Tuesday, January 3, 2012

FIVE FOOD SAFETY LESSONS FROM 2011

What have we learned from the food-related outbreaks and recalls of 2011? Here are five of my thoughts.

Our food is not getting any safer:
In fact, it might be getting less so. Improved legislation (such as the U.S. Food Safety Modernization Act, passed in late 2010) will have no positive impact unless there is also money and will to make improvements.

Food related outbreaks can be very large:
Food poisoning is no longer just a few people getting sick at the church picnic. Outbreaks can be huge. This was best illustrated by the enormous 2011 E.coli 0104 outbreak centered in Northern Germany, which made over 4,000 people seriously ill, and caused some 50 deaths. All this caused by some tiny sprouted fenugreek seeds that not many people eat.

The cause of an outbreak is quite difficult to trace and can take a long time:
As we saw in the above case, finding the culprit food is far from easy, particularly when political and economic factors interfere. It is not unusual for wrong foods to be initially suspected as occurred in Germany (The Safe Food Handbook also illustrates several such cases). Many food recalls also expand or have spinoffs, which is why I often warn readers to draw a large circle around a recalled product until the investigators have time to do their jobs.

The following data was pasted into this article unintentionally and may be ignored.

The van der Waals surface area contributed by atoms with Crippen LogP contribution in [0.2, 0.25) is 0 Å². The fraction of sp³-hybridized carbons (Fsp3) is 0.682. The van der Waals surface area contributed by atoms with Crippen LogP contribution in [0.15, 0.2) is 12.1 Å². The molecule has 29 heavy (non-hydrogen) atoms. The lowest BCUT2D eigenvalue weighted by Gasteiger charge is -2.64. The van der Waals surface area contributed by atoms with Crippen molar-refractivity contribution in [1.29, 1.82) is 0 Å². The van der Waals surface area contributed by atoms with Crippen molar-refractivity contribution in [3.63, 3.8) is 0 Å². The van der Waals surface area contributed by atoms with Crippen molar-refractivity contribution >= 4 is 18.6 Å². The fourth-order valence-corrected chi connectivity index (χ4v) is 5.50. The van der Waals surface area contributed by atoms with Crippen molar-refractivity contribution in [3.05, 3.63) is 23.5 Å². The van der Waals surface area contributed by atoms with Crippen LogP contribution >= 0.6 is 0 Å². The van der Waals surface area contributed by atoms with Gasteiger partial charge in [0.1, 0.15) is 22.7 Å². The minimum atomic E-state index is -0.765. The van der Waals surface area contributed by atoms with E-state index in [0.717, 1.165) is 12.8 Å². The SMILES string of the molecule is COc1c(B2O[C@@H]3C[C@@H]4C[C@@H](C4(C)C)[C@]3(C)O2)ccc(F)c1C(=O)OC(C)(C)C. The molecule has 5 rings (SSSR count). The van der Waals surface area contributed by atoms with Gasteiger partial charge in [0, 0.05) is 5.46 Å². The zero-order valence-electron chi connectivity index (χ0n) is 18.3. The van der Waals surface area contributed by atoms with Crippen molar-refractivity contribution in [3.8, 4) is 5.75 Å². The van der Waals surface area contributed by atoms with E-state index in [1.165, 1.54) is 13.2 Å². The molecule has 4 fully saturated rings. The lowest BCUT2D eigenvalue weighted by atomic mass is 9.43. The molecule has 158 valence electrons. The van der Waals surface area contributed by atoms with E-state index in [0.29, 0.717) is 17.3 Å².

Ready-to-eat foods and raw foods continue to be risky:
The Safe Food Handbook discusses the special risks in "raw, ready and remote" food. The food recalls of 2011 in the U.S. certainly confirm this. Look back on the recalls, and you'll see that a large proportion were foods that were ready to eat or "convenience" foods, many of them raw (such as bagged produce), and yes, we also had a lot of problems with imported products (I'll blog this separately).

Organic is no guarantee of safety:
Many of the contaminated foods of 2011 have unfortunately been organic - the organic celery seeds, organic grape tomatoes, organic bagged spinach, organic strawberries, organic milk and cheese, and more. True, organic foods are likely to have less pesticide, and some of them carry less hormones or antibiotic residues, but organic foods can be as likely, and perhaps even more likely, to carry bacteria and viruses.

To your good health,
TSF

1 comment:

W. Home said...

With a lot of Food hygiene Certification courses in the Internet as well as safety training courses online, this should serve as among the solutions on the problems when it comes to food safety in every individual. We should learn from previous lessons and make use of our modern technology in providing a more safe and efficient food products and consumption globally.